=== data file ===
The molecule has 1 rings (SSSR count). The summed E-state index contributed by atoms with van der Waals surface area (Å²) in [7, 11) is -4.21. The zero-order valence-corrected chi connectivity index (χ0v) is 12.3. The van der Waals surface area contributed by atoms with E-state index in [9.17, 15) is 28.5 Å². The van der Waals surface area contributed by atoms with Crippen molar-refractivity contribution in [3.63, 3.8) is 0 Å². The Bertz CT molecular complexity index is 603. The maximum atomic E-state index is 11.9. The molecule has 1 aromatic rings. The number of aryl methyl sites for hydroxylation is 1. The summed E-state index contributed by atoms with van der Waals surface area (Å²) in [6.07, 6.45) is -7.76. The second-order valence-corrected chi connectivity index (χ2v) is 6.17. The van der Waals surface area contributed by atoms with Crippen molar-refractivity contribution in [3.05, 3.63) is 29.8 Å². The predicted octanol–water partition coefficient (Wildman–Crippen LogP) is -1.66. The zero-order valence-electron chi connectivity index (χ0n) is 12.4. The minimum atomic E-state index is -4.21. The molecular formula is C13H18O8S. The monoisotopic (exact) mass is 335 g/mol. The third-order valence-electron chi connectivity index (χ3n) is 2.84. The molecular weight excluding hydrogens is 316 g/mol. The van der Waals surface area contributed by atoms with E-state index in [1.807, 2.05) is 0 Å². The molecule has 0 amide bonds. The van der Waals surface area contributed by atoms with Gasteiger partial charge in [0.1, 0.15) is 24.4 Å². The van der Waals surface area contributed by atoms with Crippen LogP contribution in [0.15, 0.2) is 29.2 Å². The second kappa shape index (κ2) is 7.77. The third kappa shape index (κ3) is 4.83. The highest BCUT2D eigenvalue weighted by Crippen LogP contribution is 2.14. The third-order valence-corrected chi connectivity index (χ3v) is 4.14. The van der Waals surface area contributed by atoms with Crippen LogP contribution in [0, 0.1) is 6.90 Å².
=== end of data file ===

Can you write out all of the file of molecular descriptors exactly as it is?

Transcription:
The molecule has 1 rings (SSSR count). The summed E-state index contributed by atoms with van der Waals surface area (Å²) in [7, 11) is -4.21. The zero-order valence-corrected chi connectivity index (χ0v) is 12.3. The van der Waals surface area contributed by atoms with E-state index in [9.17, 15) is 28.5 Å². The van der Waals surface area contributed by atoms with Crippen molar-refractivity contribution in [3.63, 3.8) is 0 Å². The Bertz CT molecular complexity index is 603. The maximum atomic E-state index is 11.9. The molecule has 1 aromatic rings. The number of aryl methyl sites for hydroxylation is 1. The summed E-state index contributed by atoms with van der Waals surface area (Å²) in [6.07, 6.45) is -7.76. The second-order valence-corrected chi connectivity index (χ2v) is 6.17. The van der Waals surface area contributed by atoms with Crippen molar-refractivity contribution in [3.05, 3.63) is 29.8 Å². The predicted octanol–water partition coefficient (Wildman–Crippen LogP) is -1.66. The zero-order valence-electron chi connectivity index (χ0n) is 12.4. The minimum atomic E-state index is -4.21. The molecular formula is C13H18O8S. The monoisotopic (exact) mass is 335 g/mol. The third-order valence-electron chi connectivity index (χ3n) is 2.84. The molecular weight excluding hydrogens is 316 g/mol. The van der Waals surface area contributed by atoms with E-state index in [1.807, 2.05) is 0 Å². The molecule has 0 amide bonds. The van der Waals surface area contributed by atoms with Gasteiger partial charge in [0.1, 0.15) is 24.4 Å². The van der Waals surface area contributed by atoms with Crippen LogP contribution in [0.15, 0.2) is 29.2 Å². The second kappa shape index (κ2) is 7.77. The third kappa shape index (κ3) is 4.83. The highest BCUT2D eigenvalue weighted by Crippen LogP contribution is 2.14. The third-order valence-corrected chi connectivity index (χ3v) is 4.14. The van der Waals surface area contributed by atoms with Crippen LogP contribution in [0, 0.1) is 6.90 Å².